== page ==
NOCO Will Continue on Despite Sale of Its C-stores

NOCO Energy trucks

TONAWANDA, N.Y. — With Marathon Petroleum Corp.'s (MPC) pending acquisition of 33 convenience stores from NOCO Energy Corp.'s, the NOCO Express banner will all but soon disappear from the upstate New York landscape.

Once the deal is complete, MPC will rebrand the locations as Speedway, the lead banner of its retail arm Speedway LLC, as Convenience Store News previously reported. The transaction also includes a 900,000-barrel capacity light product and asphalt terminal in Buffalo.

Six NOCO Express c-stores are not included in the deal.

After the sale, parent company NOCO will move forward focusing on its energy services business, which includes home, commercial and farm services.

The family-owned company also has expansion and acquisitions on its to-do list, notably in the highly fragmented home heating oil and propane business, according to The Buffalo News.

"We're a big part of the Western New York economy," said NOCO President James Newman said. "We want to become a bigger part of the green energy economy. But we still have a large business to run here in Western New York."

The other segments may not be as well known to the public as the stores, but they actually make up the bulk of NOCO's business. With the rebranding of its c-stores to Speedway, it will lose the brand awareness its retail operations brought the company, the report added.

"But there is much more to the convenience store business than meets the eye," Newman said. "We always said it was 90 percent of our visibility but 20 percent of our business."

The Newman family weighed the costs pressures of the convenience and decided to accept MPC's offer. NOCO has roughly 300 jobs connected to its retail operations and 15 jobs tied to its terminal.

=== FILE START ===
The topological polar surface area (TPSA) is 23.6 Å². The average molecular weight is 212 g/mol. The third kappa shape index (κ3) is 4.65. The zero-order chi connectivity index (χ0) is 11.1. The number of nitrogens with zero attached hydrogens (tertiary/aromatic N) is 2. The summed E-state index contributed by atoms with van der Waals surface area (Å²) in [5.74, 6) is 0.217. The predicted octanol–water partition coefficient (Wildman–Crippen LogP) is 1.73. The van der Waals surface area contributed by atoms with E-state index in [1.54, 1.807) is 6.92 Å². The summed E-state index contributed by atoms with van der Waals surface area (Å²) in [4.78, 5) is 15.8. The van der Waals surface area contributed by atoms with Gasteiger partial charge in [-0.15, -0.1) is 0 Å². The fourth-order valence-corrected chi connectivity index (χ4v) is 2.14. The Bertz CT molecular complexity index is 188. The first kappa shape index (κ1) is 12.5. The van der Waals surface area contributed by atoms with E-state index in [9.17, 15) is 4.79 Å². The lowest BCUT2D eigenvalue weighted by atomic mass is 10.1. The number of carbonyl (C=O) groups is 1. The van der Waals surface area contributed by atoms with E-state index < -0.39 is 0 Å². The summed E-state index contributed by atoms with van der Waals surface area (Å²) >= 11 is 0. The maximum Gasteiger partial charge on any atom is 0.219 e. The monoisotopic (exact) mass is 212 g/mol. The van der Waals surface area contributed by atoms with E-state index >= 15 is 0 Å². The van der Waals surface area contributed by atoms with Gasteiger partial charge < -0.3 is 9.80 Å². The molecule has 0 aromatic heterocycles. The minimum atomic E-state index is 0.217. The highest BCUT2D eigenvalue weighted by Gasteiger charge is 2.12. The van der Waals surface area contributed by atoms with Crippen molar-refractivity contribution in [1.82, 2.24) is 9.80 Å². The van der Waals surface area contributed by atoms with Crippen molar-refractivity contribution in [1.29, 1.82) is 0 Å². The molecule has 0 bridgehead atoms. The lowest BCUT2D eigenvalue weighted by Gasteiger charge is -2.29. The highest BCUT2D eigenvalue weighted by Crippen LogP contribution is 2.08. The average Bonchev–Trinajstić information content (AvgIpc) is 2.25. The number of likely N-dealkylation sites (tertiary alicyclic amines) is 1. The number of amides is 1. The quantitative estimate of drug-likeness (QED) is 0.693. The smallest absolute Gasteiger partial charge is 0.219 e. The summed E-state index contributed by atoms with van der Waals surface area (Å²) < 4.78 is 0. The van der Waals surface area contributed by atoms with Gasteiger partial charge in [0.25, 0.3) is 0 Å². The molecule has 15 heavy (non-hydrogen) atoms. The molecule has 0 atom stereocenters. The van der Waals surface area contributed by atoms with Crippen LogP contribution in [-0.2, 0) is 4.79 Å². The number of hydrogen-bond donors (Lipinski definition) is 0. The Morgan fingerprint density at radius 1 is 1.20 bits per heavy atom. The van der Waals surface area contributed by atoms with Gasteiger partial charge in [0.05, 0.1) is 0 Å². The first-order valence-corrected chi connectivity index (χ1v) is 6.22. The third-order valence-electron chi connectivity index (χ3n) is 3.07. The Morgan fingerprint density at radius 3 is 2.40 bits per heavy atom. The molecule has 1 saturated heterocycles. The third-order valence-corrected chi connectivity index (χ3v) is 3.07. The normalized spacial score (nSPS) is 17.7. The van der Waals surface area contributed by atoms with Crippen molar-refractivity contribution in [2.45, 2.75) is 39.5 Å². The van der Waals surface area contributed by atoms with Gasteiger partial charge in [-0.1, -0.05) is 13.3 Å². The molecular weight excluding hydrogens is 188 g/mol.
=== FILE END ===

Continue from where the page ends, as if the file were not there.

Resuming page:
"The emotional side of working with these people for many years and then having to give them this news has been softened a little bit in that Marathon/Speedway have come in and been very upfront and have certainly offered career opportunities to just about everybody that's working for us right now," Newman said.

Without its c-store segment and the terminal, NOCO will have revenues of approximately $350 million to $400 million, and 310 employees.

"We don't think we're going to see a lot of volume leave our sales portfolio, short of the volume that's going through our convenience stores," Newman adding that the MPC transaction will free up money to devote to the remaining business, like buying new trucks, hiring employees and investing in capacity storage in its bulk plants.

Newman expects NOCO will maintain a business relationship with Marathon, with the latter supplying gasoline and diesel fuel to NOCO, the report added.

"We're looking out the next 10 years — what do we want to be in the next wave of NOCO?" Newman said. "We were coal, we were oil, now we're in natural gas, we're in propane, we're in electric.

"We get out of all these heavily capital-intensive businesses with very modest returns," he told The Buffalo News. "We can move toward businesses that are emerging and have greater return, and we can start to really offer new products to our customers that we currently don't have in the portfolio."